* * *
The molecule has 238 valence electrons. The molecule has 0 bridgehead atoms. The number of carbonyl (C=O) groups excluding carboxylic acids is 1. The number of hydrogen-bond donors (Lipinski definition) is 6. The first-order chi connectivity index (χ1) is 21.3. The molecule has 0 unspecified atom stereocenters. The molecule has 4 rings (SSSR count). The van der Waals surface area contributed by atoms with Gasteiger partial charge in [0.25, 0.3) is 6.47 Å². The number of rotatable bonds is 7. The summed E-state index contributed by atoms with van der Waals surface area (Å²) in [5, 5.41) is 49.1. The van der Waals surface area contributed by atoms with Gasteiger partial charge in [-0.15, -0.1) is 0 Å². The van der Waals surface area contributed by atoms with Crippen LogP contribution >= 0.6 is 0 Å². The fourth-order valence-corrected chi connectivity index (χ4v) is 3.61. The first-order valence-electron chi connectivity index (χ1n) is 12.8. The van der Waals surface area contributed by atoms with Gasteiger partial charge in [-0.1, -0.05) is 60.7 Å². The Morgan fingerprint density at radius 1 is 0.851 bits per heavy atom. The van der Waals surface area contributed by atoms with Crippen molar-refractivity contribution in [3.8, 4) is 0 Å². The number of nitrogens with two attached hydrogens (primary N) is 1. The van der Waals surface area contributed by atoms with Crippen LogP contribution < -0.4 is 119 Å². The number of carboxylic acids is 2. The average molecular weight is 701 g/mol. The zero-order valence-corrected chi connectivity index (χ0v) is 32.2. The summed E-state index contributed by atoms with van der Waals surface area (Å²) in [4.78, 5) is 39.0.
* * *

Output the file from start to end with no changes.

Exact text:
The molecule has 238 valence electrons. The molecule has 0 bridgehead atoms. The number of carbonyl (C=O) groups excluding carboxylic acids is 1. The number of hydrogen-bond donors (Lipinski definition) is 6. The first-order chi connectivity index (χ1) is 21.3. The molecule has 0 unspecified atom stereocenters. The molecule has 4 rings (SSSR count). The van der Waals surface area contributed by atoms with Gasteiger partial charge in [0.25, 0.3) is 6.47 Å². The number of rotatable bonds is 7. The summed E-state index contributed by atoms with van der Waals surface area (Å²) in [5, 5.41) is 49.1. The van der Waals surface area contributed by atoms with Gasteiger partial charge in [-0.15, -0.1) is 0 Å². The van der Waals surface area contributed by atoms with Crippen LogP contribution >= 0.6 is 0 Å². The fourth-order valence-corrected chi connectivity index (χ4v) is 3.61. The first-order valence-electron chi connectivity index (χ1n) is 12.8. The van der Waals surface area contributed by atoms with Gasteiger partial charge in [-0.1, -0.05) is 60.7 Å². The Morgan fingerprint density at radius 1 is 0.851 bits per heavy atom. The van der Waals surface area contributed by atoms with Crippen molar-refractivity contribution in [3.8, 4) is 0 Å². The number of nitrogens with two attached hydrogens (primary N) is 1. The van der Waals surface area contributed by atoms with Crippen LogP contribution < -0.4 is 119 Å². The number of carboxylic acids is 2. The average molecular weight is 701 g/mol. The zero-order valence-corrected chi connectivity index (χ0v) is 32.2. The summed E-state index contributed by atoms with van der Waals surface area (Å²) in [4.78, 5) is 39.0.